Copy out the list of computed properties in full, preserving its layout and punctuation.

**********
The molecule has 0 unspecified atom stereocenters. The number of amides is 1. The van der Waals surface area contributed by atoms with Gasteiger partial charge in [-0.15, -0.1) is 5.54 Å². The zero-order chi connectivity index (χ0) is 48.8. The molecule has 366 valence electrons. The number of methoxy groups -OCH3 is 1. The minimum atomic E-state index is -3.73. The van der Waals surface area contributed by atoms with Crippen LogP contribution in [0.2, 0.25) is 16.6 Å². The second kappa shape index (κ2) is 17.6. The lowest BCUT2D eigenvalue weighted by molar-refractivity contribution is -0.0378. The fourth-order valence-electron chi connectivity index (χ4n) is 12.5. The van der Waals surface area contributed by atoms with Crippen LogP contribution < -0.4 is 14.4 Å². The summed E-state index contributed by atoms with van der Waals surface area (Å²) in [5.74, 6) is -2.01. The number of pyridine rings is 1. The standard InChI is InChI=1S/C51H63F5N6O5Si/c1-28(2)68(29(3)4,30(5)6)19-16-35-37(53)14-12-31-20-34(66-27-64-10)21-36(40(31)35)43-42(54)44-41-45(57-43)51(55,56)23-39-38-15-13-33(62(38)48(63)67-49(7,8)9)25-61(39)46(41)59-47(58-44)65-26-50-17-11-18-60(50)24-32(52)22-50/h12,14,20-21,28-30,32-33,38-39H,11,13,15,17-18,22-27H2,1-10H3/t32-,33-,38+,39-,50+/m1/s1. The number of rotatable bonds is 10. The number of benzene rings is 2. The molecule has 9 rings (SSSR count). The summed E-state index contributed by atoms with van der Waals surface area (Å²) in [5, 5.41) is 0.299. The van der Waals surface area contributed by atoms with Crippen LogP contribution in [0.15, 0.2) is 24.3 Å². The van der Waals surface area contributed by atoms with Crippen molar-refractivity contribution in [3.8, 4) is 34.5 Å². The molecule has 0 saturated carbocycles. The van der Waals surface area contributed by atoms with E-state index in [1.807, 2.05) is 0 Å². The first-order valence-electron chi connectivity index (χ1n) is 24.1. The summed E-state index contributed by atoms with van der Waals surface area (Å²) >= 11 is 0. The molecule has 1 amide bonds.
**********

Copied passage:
The molecule has 0 unspecified atom stereocenters. The number of amides is 1. The van der Waals surface area contributed by atoms with Gasteiger partial charge in [-0.15, -0.1) is 5.54 Å². The zero-order chi connectivity index (χ0) is 48.8. The molecule has 366 valence electrons. The number of methoxy groups -OCH3 is 1. The minimum atomic E-state index is -3.73. The van der Waals surface area contributed by atoms with Crippen LogP contribution in [0.2, 0.25) is 16.6 Å². The second kappa shape index (κ2) is 17.6. The lowest BCUT2D eigenvalue weighted by molar-refractivity contribution is -0.0378. The fourth-order valence-electron chi connectivity index (χ4n) is 12.5. The van der Waals surface area contributed by atoms with Crippen LogP contribution < -0.4 is 14.4 Å². The summed E-state index contributed by atoms with van der Waals surface area (Å²) in [5.74, 6) is -2.01. The number of pyridine rings is 1. The standard InChI is InChI=1S/C51H63F5N6O5Si/c1-28(2)68(29(3)4,30(5)6)19-16-35-37(53)14-12-31-20-34(66-27-64-10)21-36(40(31)35)43-42(54)44-41-45(57-43)51(55,56)23-39-38-15-13-33(62(38)48(63)67-49(7,8)9)25-61(39)46(41)59-47(58-44)65-26-50-17-11-18-60(50)24-32(52)22-50/h12,14,20-21,28-30,32-33,38-39H,11,13,15,17-18,22-27H2,1-10H3/t32-,33-,38+,39-,50+/m1/s1. The number of rotatable bonds is 10. The number of benzene rings is 2. The molecule has 9 rings (SSSR count). The summed E-state index contributed by atoms with van der Waals surface area (Å²) in [5, 5.41) is 0.299. The van der Waals surface area contributed by atoms with Crippen LogP contribution in [0.15, 0.2) is 24.3 Å². The van der Waals surface area contributed by atoms with Crippen molar-refractivity contribution in [3.8, 4) is 34.5 Å². The molecule has 0 saturated carbocycles. The van der Waals surface area contributed by atoms with E-state index in [1.807, 2.05) is 0 Å². The first-order valence-electron chi connectivity index (χ1n) is 24.1. The summed E-state index contributed by atoms with van der Waals surface area (Å²) >= 11 is 0. The molecule has 1 amide bonds.